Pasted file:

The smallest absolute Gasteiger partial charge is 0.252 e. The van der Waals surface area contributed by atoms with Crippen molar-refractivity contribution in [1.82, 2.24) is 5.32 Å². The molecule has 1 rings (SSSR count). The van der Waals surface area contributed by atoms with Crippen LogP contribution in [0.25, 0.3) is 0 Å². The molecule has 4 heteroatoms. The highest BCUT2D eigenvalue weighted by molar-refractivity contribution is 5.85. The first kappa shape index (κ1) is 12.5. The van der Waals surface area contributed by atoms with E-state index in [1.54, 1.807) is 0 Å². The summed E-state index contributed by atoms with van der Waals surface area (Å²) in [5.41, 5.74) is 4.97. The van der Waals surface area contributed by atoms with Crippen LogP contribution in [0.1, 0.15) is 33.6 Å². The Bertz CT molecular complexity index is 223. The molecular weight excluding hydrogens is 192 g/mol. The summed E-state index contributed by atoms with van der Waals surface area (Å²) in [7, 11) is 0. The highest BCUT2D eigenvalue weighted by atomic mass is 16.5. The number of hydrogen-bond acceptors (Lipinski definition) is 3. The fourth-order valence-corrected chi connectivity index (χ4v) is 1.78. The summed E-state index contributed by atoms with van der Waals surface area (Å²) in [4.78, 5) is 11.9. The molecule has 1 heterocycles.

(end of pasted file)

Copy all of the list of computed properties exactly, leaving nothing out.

The smallest absolute Gasteiger partial charge is 0.252 e. The van der Waals surface area contributed by atoms with Crippen molar-refractivity contribution in [1.82, 2.24) is 5.32 Å². The molecule has 1 rings (SSSR count). The van der Waals surface area contributed by atoms with Crippen LogP contribution in [0.25, 0.3) is 0 Å². The molecule has 4 heteroatoms. The highest BCUT2D eigenvalue weighted by molar-refractivity contribution is 5.85. The first kappa shape index (κ1) is 12.5. The van der Waals surface area contributed by atoms with E-state index in [1.54, 1.807) is 0 Å². The summed E-state index contributed by atoms with van der Waals surface area (Å²) in [5.41, 5.74) is 4.97. The van der Waals surface area contributed by atoms with Crippen LogP contribution in [0.1, 0.15) is 33.6 Å². The Bertz CT molecular complexity index is 223. The molecular weight excluding hydrogens is 192 g/mol. The summed E-state index contributed by atoms with van der Waals surface area (Å²) in [7, 11) is 0. The highest BCUT2D eigenvalue weighted by atomic mass is 16.5. The number of hydrogen-bond acceptors (Lipinski definition) is 3. The fourth-order valence-corrected chi connectivity index (χ4v) is 1.78. The summed E-state index contributed by atoms with van der Waals surface area (Å²) in [4.78, 5) is 11.9. The molecule has 1 heterocycles.